SSLEngine on
SSLProtocol +TLSv1 +TLSv1.1 +TLSv1.2
SSLCompression Off
SSLHonorCipherOrder on
SSLCertificateFile /etc/ssl/certs/
SSLCertificateKeyFile /etc/ssl/private/
SSLCertificateChainFile /etc/ssl/1_root_bundle.crt

Running SSL Labs test gives now an A rating.

Mission accomplished, my web site is now rated A by SSL labs.




Some resources

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Install a server certificate in SAP NetWeaver ABAP – 3.6 Import CA certificate into SAP NetWeaver ABAP PSE

In case your ICF will serve only as a HTTPS server, you do not need to do this. In case you want your ABAP server to connect to another web server, this may be of interest. In that case, your ABAP server acts as a client and will receive a server certificate, just like your browser does. While a browser comes with a pre-installed list of CAs, the PSE does not have this. Therefore, ABAP will reject the server certificate received when opening a TLS connection. To make ABAP accept the certificate, either the server certificate must be imported or the CA certificate. Importing each server certificate is not the best approach (number of servers, lifetime, management), importing the CA certificate will make ABAP accept connects too, as long as the received server certificate was issued by this CA.

Transaction: STRUST

Open the SSL server standard PSE and switch to edit mode. Click on import certificate

Select the tab File and give the path to the CA certificate.

Check the information of the certificate.

If everything is OK, add the certificate to the certificate list.

Click save


CA certificate is imported into the PSE. With this, the PSE can validate successfully each certificate received and that is signed by the CA.

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Install a server certificate in SAP NetWeaver ABAP – 3.5 Test the new server certificate

After the server certificate is installed, ICM should automatically make use of it. To see if SSL/TLS connections are now working, two tests should be executed:

  1. Check SSL port setup
  2. Access service using TLS

1. Making Sure the SSL Port is set up correctly

This step checks that ICM is configured to accept TLS connections. SAP Help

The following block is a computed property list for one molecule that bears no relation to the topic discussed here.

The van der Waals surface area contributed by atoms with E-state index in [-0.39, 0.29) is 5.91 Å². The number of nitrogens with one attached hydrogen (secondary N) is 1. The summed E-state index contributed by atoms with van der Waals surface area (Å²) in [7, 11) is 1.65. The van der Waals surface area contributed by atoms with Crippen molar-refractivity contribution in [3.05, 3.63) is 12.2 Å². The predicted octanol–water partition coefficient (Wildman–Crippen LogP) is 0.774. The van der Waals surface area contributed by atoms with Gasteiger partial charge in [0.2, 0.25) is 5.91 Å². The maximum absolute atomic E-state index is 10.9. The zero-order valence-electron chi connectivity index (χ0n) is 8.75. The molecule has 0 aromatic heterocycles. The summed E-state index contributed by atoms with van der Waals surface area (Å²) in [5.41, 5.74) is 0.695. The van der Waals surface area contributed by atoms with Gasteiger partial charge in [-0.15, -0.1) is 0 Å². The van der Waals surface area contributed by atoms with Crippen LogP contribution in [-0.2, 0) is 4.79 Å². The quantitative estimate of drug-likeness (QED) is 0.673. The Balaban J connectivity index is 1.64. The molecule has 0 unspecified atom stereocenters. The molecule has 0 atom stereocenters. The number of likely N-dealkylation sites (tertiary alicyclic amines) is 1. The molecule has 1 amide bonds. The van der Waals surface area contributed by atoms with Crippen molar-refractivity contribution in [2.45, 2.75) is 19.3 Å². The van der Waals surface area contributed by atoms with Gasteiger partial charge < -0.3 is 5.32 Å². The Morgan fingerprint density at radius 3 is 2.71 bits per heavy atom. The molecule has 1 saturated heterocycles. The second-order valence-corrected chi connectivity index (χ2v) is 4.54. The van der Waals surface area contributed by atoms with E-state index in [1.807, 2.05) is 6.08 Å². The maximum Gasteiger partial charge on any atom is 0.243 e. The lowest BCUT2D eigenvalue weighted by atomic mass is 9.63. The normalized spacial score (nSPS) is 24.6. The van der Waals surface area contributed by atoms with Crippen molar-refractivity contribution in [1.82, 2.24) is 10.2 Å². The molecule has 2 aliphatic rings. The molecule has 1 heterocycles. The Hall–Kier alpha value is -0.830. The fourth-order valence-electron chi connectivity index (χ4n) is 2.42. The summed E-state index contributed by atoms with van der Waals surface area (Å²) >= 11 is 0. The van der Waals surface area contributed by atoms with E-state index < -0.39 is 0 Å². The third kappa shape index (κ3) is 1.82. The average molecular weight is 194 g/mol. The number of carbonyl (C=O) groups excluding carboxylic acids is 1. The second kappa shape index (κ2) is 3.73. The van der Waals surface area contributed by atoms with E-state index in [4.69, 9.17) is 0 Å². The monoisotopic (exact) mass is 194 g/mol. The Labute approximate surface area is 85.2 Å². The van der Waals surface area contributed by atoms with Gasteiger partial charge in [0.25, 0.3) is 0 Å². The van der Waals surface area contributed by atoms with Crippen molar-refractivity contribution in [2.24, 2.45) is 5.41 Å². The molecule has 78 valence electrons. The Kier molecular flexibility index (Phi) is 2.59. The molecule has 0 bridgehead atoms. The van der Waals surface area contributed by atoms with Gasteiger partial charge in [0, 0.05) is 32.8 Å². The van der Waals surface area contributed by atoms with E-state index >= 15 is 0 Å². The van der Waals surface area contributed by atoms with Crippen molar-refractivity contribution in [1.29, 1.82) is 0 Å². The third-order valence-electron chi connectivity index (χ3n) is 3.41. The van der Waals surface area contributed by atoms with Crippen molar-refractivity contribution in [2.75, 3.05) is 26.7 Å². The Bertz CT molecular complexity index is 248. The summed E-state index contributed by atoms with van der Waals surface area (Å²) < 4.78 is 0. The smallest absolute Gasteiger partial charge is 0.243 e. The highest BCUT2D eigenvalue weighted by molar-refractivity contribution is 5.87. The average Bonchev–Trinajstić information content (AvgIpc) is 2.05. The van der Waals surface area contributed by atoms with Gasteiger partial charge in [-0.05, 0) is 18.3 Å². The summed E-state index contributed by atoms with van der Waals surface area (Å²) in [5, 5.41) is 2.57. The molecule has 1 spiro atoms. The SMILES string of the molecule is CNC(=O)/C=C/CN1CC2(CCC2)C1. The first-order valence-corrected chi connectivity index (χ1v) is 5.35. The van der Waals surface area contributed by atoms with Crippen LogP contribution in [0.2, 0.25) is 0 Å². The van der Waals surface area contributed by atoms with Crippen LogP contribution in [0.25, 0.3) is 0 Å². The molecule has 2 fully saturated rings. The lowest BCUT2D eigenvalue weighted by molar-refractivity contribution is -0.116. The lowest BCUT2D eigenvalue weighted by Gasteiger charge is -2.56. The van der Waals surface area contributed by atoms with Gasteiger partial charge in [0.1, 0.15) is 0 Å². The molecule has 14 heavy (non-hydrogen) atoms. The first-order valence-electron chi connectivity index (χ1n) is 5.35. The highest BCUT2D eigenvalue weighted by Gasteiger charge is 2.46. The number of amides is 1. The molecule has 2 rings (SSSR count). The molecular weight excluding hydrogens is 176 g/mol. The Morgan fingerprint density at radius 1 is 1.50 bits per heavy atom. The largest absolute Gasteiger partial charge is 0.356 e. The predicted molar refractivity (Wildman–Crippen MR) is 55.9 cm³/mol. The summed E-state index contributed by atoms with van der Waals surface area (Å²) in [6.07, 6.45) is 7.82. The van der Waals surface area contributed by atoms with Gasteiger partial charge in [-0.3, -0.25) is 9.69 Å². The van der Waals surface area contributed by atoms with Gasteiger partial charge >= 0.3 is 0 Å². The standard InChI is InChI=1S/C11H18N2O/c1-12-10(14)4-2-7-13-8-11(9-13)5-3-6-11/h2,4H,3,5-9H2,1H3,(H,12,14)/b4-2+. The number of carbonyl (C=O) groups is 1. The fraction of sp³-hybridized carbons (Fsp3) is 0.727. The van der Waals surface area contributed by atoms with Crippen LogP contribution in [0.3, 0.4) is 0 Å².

Transaction: SMICM

Select: Goto from the menu and then Services.

Check that HTTPS is listed and note the port number. Here: 8100.

2. Testing the Connection for SSL Server Authentication

With ICM configured to accept TLS connections on port 8100, the last test is to check if it works with a browser. SAP Help. Open a service in your web browser. To check that the service Works, open it first in normal HTTP.


If the worked, open the URL as HTTPS.


Check the certificate used by ICM.


The server certificate is issued by to This shows that the SSL certificate of the right PSE is being used by ICM.

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Install a server certificate in SAP NetWeaver ABAP – 3.4 Import the certificate response from CA

After the CA issued the certificate, it must be imported into the PSE that issued the CSR. During the import step a verification of the private / public key will happen. This ensures that you import the right public key into the PSE. This also means that you cannot use another PSE for the CSR, as the private key would be different. SAP Help

Transaction: STRUST

Switch on edit mode and select import certificate.

Inform the path to the CRT.

Select load as local file. If the CA exported the certificate as P7B, the content is in Base64 format. If the CA gave you another format, you`ll have to transform the certificate first to Base64. Would be nice if the import wizard of STRUST would do all that work for you, but somehow Basis guys must also defend their working time …

Confirm the import. To see if the certificate was imported, double click on Subject

This shows the certificate information in the certificate section.



The PSE contains now a private key and a valid public key, signed by a CA. Now ICF can use this certificate without having browsers complain about the certificate.

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Install a server certificate in SAP NetWeaver ABAP – 3.3 Submiting the certificate requests to a CA

The certificate request created in the previous step must be send to a CA. The CA is responsible to create a valid server certificate based on the information provided by the CSR.